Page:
Around 1 in 7 people around the world have or have had Lyme disease and the number is growing

Whether it’s because summers are getting longer or we’re spending more time outdoors in nature, or simply because we’re testing more, it seems that the number of Lyme disease cases has been on the rise in the past decade. According to a new study, 14% of the world’s population currently has or has had tick-borne Lyme disease.

Spending time in nature can bring a lot of health benefits — but ticks are something to be aware of. Image credits: Trevor Pye.

The dreaded ticks are parasites that feed off of the blood of mammals, birds, and sometimes even reptiles or amphibians. As if that wasn’t bad enough, they can also carry a lot of diseases. Borrelia burgdorferi sensu lato (Bb) infection, more commonly known as Lyme disease, is the most common type of tick-borne infection.

Diagnosing the disease can be very difficult. The most common sign of infection is a red rash that appears around the site of the tick bite about a week later. The bite and the rash are typically neither itchy nor painful, which makes it more difficult to diagnose — but the consequences can be severe. Early symptoms can include fever and headaches, and if untreated, Lyme disease can cause damage to facial nerves, paralysis, arthritis, heart palpitations, joint pains, and several other serious problems (including impaired memory). Even if treated, Lyme disease causes joint pains, memory problems, and tiredness in about 10-20% of cases. All in all, it’s a disease you don’t really want to get; which makes it even more surprising that so many people have it.

A team of researchers at Kunming Medical University in China looked at over 4,000 studies, selecting 137 of them and ultimately pooling data from 89 studies with almost 160,000 participants. The results suggest a global prevalence of Lyme disease of 14.5% — in other words, 1 in 7 people in the world either have the disease or have had it.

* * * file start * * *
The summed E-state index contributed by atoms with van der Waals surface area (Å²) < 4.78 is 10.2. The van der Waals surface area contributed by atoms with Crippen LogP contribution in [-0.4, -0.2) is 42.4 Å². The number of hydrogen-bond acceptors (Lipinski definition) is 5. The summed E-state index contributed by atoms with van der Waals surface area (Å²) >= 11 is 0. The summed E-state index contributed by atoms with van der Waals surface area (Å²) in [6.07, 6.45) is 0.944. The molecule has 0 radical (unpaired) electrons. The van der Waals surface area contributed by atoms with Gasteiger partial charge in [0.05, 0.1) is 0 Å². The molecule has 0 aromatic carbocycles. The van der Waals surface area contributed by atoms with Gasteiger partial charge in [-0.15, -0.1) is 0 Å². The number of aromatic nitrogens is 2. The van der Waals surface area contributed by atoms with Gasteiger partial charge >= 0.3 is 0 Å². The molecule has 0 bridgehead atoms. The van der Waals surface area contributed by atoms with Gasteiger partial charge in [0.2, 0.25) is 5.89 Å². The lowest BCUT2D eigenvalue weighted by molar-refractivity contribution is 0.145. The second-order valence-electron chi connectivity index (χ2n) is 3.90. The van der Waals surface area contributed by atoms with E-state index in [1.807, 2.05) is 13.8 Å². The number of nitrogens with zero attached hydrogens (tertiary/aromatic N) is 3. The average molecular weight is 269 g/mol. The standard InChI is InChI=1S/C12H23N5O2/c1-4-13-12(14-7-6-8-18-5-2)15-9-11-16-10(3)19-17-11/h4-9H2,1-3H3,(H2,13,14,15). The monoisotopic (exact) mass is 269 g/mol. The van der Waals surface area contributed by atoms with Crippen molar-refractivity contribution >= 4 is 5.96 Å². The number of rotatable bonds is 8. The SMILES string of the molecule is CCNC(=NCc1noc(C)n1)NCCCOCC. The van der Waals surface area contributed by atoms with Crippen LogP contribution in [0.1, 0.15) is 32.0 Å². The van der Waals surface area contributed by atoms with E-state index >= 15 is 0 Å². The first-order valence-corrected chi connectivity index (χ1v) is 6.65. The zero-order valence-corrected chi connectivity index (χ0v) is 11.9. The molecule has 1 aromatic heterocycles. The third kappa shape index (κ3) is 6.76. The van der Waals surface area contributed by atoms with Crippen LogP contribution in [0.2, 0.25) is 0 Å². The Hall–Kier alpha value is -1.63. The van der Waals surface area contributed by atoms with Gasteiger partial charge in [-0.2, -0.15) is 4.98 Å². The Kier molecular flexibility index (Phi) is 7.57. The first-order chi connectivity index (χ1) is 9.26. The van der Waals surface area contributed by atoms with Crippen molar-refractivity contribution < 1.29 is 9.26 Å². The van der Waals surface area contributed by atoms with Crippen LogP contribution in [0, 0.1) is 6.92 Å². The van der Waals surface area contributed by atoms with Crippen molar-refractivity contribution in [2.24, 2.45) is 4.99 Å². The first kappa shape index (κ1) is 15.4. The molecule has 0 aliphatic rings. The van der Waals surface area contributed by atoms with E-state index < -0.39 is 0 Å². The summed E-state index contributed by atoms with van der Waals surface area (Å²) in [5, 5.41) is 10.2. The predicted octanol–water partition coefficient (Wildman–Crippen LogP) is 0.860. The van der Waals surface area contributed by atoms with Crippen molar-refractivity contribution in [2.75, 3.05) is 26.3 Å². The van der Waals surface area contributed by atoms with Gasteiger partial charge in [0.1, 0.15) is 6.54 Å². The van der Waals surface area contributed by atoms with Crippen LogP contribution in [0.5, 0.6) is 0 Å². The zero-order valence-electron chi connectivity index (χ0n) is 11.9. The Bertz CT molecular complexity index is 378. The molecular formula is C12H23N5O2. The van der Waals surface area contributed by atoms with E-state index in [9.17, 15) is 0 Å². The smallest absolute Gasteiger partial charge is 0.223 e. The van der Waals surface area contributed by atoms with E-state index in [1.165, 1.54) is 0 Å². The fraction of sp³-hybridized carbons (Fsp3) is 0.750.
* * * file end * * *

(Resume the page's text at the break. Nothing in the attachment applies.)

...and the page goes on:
The highest prevalence was in central and western Europe (21% and 13.5% respectively) and in Eastern Asia (16%). In Southern Asia and the Caribbean, the prevalence was 2-3%. In North America, the rate was about 9%. The people most likely to get Lyme disease were over 50, males, and often lived in rural areas.

The results also suggest that the prevalence of Lyme disease in the 2011-2020 decade was higher than in 2001-2010, which could be linked to climate change, which could expand the preferred habitat of ticks (but more research is required to see exactly why this is happening). Lower rainfall, animal migration, fragmentation of habitats, and more time spent outdoor could also be factors at play.

The fact that so many people seem to have (or have had) the disease suggests that Lyme disease may be more prevalent than we thought. In fact, the researchers call for more long-term studies to assess exactly what is going on and assess just how big an impact the disease is having. A more accurate picture of the global distribution could “inform the development of public health response policies and [Lyme disease] control programs,” they suggest.

Lyme disease is older than the human race and has been around for at least 15 million years. Ticks and the bacteria they carry are very opportunistic, and in many parts of the world (such as Europe or North America) they’re a more important vector of disease than mosquitoes. In the US, some 30,000 cases of Lyme disease are reported every year, but the real number is actually much higher.

Ironically, there was a vaccine approved for use for Lyme disease in 1998, but it was discontinued in 2002 due to “insufficient consumer demand,” according to the Centers for Disease Control and Prevention. Several treatments are also currently being researched.

The study has been published in BMJ.

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